UN aid to Syria falls into hands of Assad forces: Activists
Nearly half of the humanitarian supplies air dropped into besieged areas of Deir Ezzor in Syria on Wednesday are unaccounted for, the UN confirmed on Thursday.
The confirmation came after local activists said much of the aid fell directly into the hands of President Assad’s military forces.
In a first for the years-long war, a plane from the UN’s World Food Programme (WFP) on Wednesday dropped 21 pallets of humanitarian aid over the eastern city of Deir Ezzor, which is besieged by Islamic State (IS) fighters on one side and forces supporting Assad on the other.
Despite early reports that the drop of staple items like vegetable oil, lentils, rice and salt was successful, the agency later said that all the pallets it dropped were either damaged, went off target or were unaccounted for.
"High-altitude drops are extremely challenging to carry out and take more than one trial to develop full accuracy," the WFP said in a statement.
On Thursday, a spokesman for the agency said that of the 21 one-tonne pallets, 10 were unaccounted for, seven landed in an uncontrolled area full of land mines and four were badly damaged when their parachutes failed to open.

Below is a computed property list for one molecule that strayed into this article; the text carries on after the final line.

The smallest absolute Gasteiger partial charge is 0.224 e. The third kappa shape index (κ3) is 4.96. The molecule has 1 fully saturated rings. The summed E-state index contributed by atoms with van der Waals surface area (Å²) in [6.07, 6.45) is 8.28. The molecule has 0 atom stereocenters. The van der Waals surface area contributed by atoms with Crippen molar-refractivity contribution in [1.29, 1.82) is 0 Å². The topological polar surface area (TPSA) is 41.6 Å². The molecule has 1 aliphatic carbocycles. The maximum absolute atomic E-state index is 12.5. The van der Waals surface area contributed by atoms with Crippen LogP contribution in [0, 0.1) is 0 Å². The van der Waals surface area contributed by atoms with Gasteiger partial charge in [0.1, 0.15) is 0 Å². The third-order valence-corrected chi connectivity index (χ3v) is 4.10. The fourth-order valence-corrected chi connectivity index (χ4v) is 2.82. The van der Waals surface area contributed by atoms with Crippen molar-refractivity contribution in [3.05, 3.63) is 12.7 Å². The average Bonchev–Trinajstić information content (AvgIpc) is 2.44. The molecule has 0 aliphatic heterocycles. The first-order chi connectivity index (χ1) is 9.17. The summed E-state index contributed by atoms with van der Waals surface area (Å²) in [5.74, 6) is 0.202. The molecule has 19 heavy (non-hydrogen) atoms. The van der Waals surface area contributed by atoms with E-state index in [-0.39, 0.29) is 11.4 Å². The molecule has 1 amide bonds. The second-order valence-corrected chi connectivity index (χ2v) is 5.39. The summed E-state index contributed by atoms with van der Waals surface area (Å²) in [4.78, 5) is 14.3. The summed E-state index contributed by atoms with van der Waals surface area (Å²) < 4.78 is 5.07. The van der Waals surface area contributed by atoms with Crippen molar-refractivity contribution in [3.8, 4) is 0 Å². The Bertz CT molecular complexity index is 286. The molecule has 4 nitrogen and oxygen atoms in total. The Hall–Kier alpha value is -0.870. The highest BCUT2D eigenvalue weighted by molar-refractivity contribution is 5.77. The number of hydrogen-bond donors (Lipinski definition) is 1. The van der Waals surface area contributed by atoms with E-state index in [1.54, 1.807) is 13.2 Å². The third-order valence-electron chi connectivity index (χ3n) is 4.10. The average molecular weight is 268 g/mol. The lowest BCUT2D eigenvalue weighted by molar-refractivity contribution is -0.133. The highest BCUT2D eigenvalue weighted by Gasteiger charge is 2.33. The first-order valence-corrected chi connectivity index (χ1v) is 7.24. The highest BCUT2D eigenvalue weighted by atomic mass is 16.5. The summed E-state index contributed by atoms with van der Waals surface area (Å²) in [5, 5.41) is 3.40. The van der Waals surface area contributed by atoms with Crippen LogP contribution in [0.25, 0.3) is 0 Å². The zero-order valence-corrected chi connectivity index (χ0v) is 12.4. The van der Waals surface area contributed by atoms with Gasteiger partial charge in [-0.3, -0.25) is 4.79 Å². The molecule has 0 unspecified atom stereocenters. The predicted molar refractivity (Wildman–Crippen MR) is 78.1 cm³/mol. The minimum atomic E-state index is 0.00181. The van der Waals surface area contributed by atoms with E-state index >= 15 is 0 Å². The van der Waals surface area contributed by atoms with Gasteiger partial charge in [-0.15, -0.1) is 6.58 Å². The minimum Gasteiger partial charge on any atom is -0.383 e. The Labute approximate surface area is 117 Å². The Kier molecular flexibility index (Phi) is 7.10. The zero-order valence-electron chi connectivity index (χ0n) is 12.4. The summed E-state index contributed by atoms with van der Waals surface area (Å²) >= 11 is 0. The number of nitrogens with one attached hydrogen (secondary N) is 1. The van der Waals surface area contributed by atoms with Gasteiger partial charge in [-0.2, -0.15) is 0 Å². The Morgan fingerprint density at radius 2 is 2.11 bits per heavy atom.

"This plane had to fly at a high altitude to avoid rockets, missiles and gunfire," the spokesman added.
Local monitor Equality Group for Life in Deir Ezzor said in a statement on Wednesday that the aid that did make it to the ground intact fell in areas that could be reached without help from the Syrian army.
Omar Abu Lila, a journalist originally from Deir Ezzor who now operates the news website Deir Ezzor 24 from Germany, told Middle East Eye that none of the aid has yet been distributed, quoting a correspondent in the government-controlled district of Joura.
“The aid has been transported to warehouses controlled by Assad’s forces,” Lila told MEE by email on Thursday.
“None of the UN-dropped aid has been distributed yet – it is controlled by Assad’s forces and families in the besieged areas have no choice but to wait until the regime decides to distribute it.”
Some 200,000 people live in districts of the city controlled by forces supportive of Assad, whose military campaign in the area is being backed up by Russian air strikes.